An impressive debut memoir of grief and growing up.
In 1984, when the author was only 15, her 18-year-old brother Roy was burned to death in an automobile crash. Her struggle to come to terms with this loss and find her way again is recounted here with a clear eye and astonishing frankness. Smith’s parents were staunch Catholics; not to believe in the existence of God, she writes, would have been like not believing in “oatmeal, or motorcars, or the laws of gravity.” With her brother’s death, Alison’s faith suddenly vanished, to be replaced by study and reading. If only she could understand how space, time, light, and movement were linked in the fourth dimension, she believed, Roy would come back to her. Smith’s parents, however, clung to their faith; her father still blessed her each morning with a holy relic to keep her safe. The author’s observations of her parents’ reaction to the loss of their only son are marked by a cool objectivity and filled with telling detail. Inexplicably, they seemed to be unaware that their grief-stricken remaining child was starving herself and wandering outside at all hours of the night. Smith’s mother, it seems, was an expert at rewriting the past and pretending that unwanted events did not actually happen. At Sisters of Mercy High School, the nuns overlooked Alison’s strange or out-of-line behaviors. When she fell in love with another girl and the two of them were discovered in bed together, only her companion’s reputation suffered. The nuns and her classmates saw Smith as “the girl whose brother died,” more to be pitied than censured. For months before the third anniversary of Roy’s death, the tagalong little sister, now 18 and not wanting to surpass her big brother, planned to reenact the accident, following him into death. Her attempt failed, her appetite for life returned, and Roy finally became a ghost figure for Alison, if not for her parents.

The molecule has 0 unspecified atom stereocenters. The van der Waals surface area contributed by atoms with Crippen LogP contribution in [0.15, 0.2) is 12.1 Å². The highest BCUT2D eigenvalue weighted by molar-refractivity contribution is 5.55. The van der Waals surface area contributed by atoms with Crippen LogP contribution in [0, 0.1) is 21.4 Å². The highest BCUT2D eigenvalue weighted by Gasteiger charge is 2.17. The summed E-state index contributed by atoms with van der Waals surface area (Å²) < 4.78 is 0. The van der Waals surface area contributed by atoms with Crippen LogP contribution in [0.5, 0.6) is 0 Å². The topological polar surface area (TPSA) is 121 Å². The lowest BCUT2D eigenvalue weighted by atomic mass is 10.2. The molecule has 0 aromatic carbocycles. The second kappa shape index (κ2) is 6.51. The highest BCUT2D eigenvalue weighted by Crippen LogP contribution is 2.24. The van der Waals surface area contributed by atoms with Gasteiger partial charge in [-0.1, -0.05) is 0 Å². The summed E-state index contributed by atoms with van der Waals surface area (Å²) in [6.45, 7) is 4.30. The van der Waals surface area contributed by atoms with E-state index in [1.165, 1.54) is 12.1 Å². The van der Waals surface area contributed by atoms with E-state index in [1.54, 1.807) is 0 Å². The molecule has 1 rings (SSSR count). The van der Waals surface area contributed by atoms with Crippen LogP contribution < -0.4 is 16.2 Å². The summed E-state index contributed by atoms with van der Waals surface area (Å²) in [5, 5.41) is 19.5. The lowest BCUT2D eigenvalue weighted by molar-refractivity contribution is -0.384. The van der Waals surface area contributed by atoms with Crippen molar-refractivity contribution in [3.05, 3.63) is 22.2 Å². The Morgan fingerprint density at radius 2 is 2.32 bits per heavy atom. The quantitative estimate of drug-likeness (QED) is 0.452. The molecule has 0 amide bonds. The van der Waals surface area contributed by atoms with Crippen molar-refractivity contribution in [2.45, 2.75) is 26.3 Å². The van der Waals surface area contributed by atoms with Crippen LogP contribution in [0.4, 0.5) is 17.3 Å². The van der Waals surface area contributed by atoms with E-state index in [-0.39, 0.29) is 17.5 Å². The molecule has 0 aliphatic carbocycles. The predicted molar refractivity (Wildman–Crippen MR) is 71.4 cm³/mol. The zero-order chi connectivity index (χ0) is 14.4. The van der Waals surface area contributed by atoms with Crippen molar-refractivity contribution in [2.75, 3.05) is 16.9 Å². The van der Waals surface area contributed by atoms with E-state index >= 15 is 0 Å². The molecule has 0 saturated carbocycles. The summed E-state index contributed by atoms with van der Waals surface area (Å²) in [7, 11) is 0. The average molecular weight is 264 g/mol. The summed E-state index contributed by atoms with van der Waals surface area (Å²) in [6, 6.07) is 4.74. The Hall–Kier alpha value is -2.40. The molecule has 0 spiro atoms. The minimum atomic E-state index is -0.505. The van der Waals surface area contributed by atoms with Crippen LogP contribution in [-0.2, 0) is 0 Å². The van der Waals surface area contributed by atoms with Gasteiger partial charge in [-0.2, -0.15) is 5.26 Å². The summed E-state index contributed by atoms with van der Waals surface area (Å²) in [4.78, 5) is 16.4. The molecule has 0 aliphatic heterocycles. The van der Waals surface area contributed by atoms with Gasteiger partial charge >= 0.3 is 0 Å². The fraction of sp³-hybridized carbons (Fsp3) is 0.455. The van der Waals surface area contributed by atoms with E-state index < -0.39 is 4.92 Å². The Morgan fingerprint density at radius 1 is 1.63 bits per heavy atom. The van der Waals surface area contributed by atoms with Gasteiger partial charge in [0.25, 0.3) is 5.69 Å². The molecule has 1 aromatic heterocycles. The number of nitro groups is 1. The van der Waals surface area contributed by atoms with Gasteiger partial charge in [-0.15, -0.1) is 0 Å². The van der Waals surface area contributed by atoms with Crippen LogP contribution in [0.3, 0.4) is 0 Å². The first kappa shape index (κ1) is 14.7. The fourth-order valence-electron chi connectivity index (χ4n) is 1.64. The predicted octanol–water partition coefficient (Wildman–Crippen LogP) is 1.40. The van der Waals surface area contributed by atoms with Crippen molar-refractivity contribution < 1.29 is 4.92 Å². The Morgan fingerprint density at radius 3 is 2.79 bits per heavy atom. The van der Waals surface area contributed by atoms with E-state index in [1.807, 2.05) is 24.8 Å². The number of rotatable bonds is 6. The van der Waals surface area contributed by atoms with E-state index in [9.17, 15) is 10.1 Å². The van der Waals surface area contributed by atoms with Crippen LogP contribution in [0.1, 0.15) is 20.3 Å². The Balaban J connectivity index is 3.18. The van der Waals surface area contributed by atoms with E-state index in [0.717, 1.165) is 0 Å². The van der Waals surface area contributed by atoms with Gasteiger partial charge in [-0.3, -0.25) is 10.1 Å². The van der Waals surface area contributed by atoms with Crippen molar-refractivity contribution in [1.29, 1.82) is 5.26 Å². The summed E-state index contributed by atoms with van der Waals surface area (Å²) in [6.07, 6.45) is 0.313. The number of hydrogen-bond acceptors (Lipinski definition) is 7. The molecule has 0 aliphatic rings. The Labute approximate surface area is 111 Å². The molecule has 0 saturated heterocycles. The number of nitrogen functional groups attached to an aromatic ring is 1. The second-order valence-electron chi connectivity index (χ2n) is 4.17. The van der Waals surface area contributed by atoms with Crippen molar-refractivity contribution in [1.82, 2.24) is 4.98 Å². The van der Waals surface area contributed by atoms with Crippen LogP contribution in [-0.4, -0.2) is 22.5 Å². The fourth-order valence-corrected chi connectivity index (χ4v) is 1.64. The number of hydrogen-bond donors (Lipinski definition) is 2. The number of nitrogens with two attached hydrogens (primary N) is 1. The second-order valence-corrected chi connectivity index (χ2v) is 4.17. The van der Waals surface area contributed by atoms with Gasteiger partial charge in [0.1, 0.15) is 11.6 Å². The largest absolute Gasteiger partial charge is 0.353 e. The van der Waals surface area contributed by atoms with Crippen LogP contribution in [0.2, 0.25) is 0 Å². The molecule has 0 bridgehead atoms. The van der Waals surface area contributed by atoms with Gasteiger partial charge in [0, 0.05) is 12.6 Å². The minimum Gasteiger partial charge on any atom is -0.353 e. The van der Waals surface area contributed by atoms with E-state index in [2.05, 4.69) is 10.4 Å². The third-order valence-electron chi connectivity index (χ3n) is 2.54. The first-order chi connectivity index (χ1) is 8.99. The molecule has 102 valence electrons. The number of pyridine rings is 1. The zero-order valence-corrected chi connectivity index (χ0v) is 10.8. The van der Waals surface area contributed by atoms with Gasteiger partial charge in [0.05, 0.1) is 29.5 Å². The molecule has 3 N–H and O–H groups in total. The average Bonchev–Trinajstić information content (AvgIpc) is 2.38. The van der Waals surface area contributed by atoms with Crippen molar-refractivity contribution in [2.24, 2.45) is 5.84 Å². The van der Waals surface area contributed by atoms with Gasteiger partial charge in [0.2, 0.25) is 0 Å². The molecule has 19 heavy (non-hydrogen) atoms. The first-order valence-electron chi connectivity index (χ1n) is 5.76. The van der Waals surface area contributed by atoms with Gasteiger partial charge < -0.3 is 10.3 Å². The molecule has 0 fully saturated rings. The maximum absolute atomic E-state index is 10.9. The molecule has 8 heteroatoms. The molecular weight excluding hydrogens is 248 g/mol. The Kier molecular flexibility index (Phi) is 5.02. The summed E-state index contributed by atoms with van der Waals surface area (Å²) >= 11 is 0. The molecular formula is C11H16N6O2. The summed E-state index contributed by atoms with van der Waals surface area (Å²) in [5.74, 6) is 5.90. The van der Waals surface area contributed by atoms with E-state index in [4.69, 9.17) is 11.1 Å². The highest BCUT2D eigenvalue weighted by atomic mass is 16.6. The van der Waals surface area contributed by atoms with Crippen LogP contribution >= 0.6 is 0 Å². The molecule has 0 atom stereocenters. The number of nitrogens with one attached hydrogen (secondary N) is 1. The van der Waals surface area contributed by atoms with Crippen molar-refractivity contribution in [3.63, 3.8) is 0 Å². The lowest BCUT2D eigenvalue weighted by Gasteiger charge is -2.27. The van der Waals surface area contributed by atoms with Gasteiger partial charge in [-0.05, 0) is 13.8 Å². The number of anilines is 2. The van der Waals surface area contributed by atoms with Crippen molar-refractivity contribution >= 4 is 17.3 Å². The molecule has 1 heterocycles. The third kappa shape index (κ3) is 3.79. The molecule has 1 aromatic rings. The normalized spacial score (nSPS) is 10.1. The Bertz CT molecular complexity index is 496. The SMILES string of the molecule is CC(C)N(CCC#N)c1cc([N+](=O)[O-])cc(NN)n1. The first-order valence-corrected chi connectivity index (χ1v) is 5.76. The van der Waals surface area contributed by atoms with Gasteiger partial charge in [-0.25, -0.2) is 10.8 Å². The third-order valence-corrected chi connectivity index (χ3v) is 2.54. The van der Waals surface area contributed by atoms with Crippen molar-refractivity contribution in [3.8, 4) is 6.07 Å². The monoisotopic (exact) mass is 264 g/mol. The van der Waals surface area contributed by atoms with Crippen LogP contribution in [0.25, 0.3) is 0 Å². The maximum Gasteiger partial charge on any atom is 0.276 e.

Powerful, unsentimental, candid, and moving.